Although they are mainly resident – Cetti’s Warblers have distinctive stumpy short wings not designed for long distance migration unlike Reed Warblers – but a Cetti’s Warbler ringed at the Great Fen near Peterborough was re-caught at Leighton Moss in Lancashire.

Look out for Swifts – they are here!

Bob Jarman 6th May 2017

The Hirundines – Swallows and Martins

The Hirundines – Swallows, House Martins and Sand Martins – are some of our earliest summer migrants to return from sub-Saharan Africa to breed in the UK. Sand Martins are often amongst the very first with birds appearing from mid-February onwards, followed by Swallows from the end of March, then House Martins from the beginning of April. Unusually House Martins were recorded on the Suffolk coast in the first week of March this year.

These birds are the background to our summers and a reminder that, despite the weather, our annual seasonal cycles are constant and reassuring. But these birds are disappearing from England! House Martins have declined in England by 14% between 1995-2010 (BTO Atlas 2011) and are now a species of conservation concern. Regional variations are striking with a 26% decline in south eastern England. Sand Martins used to nest along Riverside in Cambridge but have long since disappeared. All three species are moving north east into Wales, Scotland and Ireland. Ireland experienced a 23% increase in House Martins between 1998-2010.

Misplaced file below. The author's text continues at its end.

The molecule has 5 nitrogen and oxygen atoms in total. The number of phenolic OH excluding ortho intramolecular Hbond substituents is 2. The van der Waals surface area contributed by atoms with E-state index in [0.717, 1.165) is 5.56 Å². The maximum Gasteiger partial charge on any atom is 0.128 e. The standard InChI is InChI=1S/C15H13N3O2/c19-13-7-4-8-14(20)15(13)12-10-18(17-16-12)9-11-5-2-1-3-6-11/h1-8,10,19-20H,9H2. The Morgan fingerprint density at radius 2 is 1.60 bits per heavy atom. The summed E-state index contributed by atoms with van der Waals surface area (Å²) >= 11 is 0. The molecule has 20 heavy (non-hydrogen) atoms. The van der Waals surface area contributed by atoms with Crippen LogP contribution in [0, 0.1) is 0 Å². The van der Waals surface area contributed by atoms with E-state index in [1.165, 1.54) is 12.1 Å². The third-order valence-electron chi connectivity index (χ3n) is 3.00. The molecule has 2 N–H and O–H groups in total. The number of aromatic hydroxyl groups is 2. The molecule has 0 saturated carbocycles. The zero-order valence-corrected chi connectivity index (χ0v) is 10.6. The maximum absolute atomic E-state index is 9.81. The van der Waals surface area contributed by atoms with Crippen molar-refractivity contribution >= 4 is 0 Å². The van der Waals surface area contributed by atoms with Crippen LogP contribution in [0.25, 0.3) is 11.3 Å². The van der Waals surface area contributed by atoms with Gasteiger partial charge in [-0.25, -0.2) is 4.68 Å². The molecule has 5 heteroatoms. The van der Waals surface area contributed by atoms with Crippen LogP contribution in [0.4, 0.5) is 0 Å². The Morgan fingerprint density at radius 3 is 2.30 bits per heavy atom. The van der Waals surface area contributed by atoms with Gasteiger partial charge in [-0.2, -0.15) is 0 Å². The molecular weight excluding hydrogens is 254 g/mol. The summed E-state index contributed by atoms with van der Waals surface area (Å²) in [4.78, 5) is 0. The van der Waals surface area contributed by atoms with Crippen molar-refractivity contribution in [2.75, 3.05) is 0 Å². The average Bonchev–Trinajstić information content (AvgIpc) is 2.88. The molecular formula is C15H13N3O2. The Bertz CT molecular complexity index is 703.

Why is this? Most believe these changes are driven by temperature, humidity and therefore food availability. All three species are insect eaters, catching prey on the wing, and our drier summers combined with agricultural insecticides may have reduced food availability. The disappearance of pasture and grasslands from eastern England that support insect communities, maybe another factor. The absence of available wet mud for nest building near favoured communal nesting sites may also affect House Martin distribution.

House Martins collecting wet mud for nest building

House Martins also present another dilemma. They nest under the eaves of houses and other buildings and make a mess! In the 1960s there was a large House Martin colony under the eaves of the old Milton Road infants and junior schools at the junction of Milton and Gilbert Roads (now that’s going back!). The nests were destroyed and the birds never returned.